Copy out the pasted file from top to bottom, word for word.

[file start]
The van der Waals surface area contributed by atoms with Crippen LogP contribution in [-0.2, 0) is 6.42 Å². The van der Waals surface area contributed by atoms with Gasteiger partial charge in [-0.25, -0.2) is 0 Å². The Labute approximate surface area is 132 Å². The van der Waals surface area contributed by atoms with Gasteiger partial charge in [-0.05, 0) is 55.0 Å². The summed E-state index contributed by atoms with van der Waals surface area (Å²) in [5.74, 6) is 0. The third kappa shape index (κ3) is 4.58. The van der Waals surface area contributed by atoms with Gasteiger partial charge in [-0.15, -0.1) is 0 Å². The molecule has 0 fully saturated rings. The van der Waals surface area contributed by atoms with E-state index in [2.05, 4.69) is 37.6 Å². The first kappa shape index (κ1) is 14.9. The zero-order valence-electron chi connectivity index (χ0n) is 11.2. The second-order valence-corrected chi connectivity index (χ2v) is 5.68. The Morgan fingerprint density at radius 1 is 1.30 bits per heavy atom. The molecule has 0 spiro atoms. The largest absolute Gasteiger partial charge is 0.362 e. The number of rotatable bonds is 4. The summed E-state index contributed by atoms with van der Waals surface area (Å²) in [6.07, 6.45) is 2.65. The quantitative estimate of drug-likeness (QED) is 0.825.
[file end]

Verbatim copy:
The van der Waals surface area contributed by atoms with Crippen LogP contribution in [-0.2, 0) is 6.42 Å². The van der Waals surface area contributed by atoms with Gasteiger partial charge in [-0.25, -0.2) is 0 Å². The Labute approximate surface area is 132 Å². The van der Waals surface area contributed by atoms with Gasteiger partial charge in [-0.05, 0) is 55.0 Å². The summed E-state index contributed by atoms with van der Waals surface area (Å²) in [5.74, 6) is 0. The third kappa shape index (κ3) is 4.58. The van der Waals surface area contributed by atoms with Gasteiger partial charge in [-0.15, -0.1) is 0 Å². The molecule has 0 fully saturated rings. The van der Waals surface area contributed by atoms with E-state index in [2.05, 4.69) is 37.6 Å². The first kappa shape index (κ1) is 14.9. The zero-order valence-electron chi connectivity index (χ0n) is 11.2. The second-order valence-corrected chi connectivity index (χ2v) is 5.68. The Morgan fingerprint density at radius 1 is 1.30 bits per heavy atom. The molecule has 0 spiro atoms. The largest absolute Gasteiger partial charge is 0.362 e. The number of rotatable bonds is 4. The summed E-state index contributed by atoms with van der Waals surface area (Å²) in [6.07, 6.45) is 2.65. The quantitative estimate of drug-likeness (QED) is 0.825.